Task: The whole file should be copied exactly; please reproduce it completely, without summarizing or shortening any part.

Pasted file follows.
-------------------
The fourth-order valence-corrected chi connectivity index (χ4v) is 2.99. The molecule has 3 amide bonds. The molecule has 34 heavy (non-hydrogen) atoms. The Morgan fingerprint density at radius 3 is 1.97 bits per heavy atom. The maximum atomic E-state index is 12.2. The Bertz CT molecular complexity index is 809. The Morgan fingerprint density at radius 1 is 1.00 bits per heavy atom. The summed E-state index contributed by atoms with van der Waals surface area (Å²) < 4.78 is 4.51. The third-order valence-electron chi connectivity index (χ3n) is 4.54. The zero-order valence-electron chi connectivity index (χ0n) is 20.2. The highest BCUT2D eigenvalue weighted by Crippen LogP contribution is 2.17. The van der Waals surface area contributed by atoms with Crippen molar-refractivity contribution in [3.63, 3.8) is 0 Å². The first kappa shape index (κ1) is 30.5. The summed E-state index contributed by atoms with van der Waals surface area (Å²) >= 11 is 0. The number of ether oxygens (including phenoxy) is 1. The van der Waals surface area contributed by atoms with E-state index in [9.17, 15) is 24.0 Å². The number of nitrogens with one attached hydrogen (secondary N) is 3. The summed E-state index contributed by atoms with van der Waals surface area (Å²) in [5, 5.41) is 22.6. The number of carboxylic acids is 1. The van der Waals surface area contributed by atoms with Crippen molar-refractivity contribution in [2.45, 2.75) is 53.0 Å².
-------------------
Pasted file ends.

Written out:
The fourth-order valence-corrected chi connectivity index (χ4v) is 2.99. The molecule has 3 amide bonds. The molecule has 34 heavy (non-hydrogen) atoms. The Morgan fingerprint density at radius 3 is 1.97 bits per heavy atom. The maximum atomic E-state index is 12.2. The Bertz CT molecular complexity index is 809. The Morgan fingerprint density at radius 1 is 1.00 bits per heavy atom. The summed E-state index contributed by atoms with van der Waals surface area (Å²) < 4.78 is 4.51. The third-order valence-electron chi connectivity index (χ3n) is 4.54. The zero-order valence-electron chi connectivity index (χ0n) is 20.2. The highest BCUT2D eigenvalue weighted by Crippen LogP contribution is 2.17. The van der Waals surface area contributed by atoms with Crippen molar-refractivity contribution in [3.63, 3.8) is 0 Å². The first kappa shape index (κ1) is 30.5. The summed E-state index contributed by atoms with van der Waals surface area (Å²) >= 11 is 0. The number of ether oxygens (including phenoxy) is 1. The van der Waals surface area contributed by atoms with E-state index in [9.17, 15) is 24.0 Å². The number of nitrogens with one attached hydrogen (secondary N) is 3. The summed E-state index contributed by atoms with van der Waals surface area (Å²) in [5, 5.41) is 22.6. The number of carboxylic acids is 1. The van der Waals surface area contributed by atoms with Crippen molar-refractivity contribution in [2.45, 2.75) is 53.0 Å².